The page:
How the hammer scene is written is a great reminder in how the whole script seemed to work – simply summarizing points from the original and never doing much to capture the spirit or emotion behind it’s predecessor.  More like a ‘greatest hits’ remake, the film makes nods towards the original (such as an octopus in a fish tank) and follows the original’s plot track beat-by-beat but never seems to capture the intensity or even mystery/tension that this film tries to grasp towards.  Joe, for instance, has an unnecessary and poorly shot scene where he fights a group of football players that tries to showcase his anger and new fighting prowess but comes off making the character even more unlikable and confusing as to why it had to happen.  The climax and explanations/additions/changes all feel undercooked and underwhelming as well.  Mixed in with the weak script is some of the worst product placement of the year that tries to integrate itself with Joe’s lack of technological prowess and ends up displaying more logos with unnecessary screen time.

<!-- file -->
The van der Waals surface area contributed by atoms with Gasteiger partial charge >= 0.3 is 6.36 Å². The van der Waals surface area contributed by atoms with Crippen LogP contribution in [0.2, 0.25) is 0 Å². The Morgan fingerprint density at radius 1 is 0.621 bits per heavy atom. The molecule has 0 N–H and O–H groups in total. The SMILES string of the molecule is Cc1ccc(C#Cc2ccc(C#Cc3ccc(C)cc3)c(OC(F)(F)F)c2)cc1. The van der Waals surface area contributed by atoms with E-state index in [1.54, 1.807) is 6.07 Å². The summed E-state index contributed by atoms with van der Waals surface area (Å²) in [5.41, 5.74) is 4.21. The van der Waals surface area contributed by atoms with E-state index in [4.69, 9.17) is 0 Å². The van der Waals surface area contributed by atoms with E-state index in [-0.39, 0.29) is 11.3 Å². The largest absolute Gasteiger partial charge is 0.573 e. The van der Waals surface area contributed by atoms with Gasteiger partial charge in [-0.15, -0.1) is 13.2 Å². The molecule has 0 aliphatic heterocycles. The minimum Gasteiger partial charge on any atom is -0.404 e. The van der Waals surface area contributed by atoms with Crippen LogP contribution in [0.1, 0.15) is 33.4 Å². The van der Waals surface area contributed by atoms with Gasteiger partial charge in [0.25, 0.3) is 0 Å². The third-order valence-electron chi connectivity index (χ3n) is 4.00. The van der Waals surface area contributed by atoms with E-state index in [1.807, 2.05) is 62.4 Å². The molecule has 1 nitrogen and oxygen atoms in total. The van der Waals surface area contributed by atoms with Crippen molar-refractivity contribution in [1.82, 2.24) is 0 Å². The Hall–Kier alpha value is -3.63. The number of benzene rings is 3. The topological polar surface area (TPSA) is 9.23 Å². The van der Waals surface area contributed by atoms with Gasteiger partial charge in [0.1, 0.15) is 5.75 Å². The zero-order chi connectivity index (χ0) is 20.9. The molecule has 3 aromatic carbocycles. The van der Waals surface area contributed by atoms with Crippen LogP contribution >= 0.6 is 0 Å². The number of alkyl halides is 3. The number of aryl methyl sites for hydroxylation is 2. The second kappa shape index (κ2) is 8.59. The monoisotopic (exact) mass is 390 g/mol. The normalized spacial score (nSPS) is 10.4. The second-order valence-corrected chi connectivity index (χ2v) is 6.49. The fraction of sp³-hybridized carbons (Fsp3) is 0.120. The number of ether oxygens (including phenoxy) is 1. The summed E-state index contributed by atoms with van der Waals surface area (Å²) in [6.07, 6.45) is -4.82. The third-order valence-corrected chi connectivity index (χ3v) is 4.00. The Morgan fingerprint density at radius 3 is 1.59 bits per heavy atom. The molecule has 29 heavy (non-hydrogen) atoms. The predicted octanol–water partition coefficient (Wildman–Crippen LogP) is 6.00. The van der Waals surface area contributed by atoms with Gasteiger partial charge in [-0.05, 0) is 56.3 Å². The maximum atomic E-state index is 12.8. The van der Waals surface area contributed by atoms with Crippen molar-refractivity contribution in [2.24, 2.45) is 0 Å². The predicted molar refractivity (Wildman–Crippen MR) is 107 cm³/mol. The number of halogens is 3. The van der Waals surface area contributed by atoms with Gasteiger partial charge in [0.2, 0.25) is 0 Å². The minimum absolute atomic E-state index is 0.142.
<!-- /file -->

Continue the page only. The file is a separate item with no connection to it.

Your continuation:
Additionally, the majority of the cast feel completely misplaced or, at the very least, awkwardly written in.  Josh Brolin, for instance, is written off as a very unlikable character and does not find much redemption in his actions or given any really redeeming qualities.  These features become important since we stick with the character throughout the entire film and although Brolin is given a numerous amount of hardships to overcome, the audience rarely empathizes with the drama itself.  These casting problems extend to Copley and to a certain extent, even Jackson who feel more goofball than evil.  The most positive aspect about the film is probably Olsen who as a character is written a bit more logically than her counterpart in the original film and in terms of acting, is the most comfortable in her role.  It’s just a shame that the rest of the film was not given more attention like her.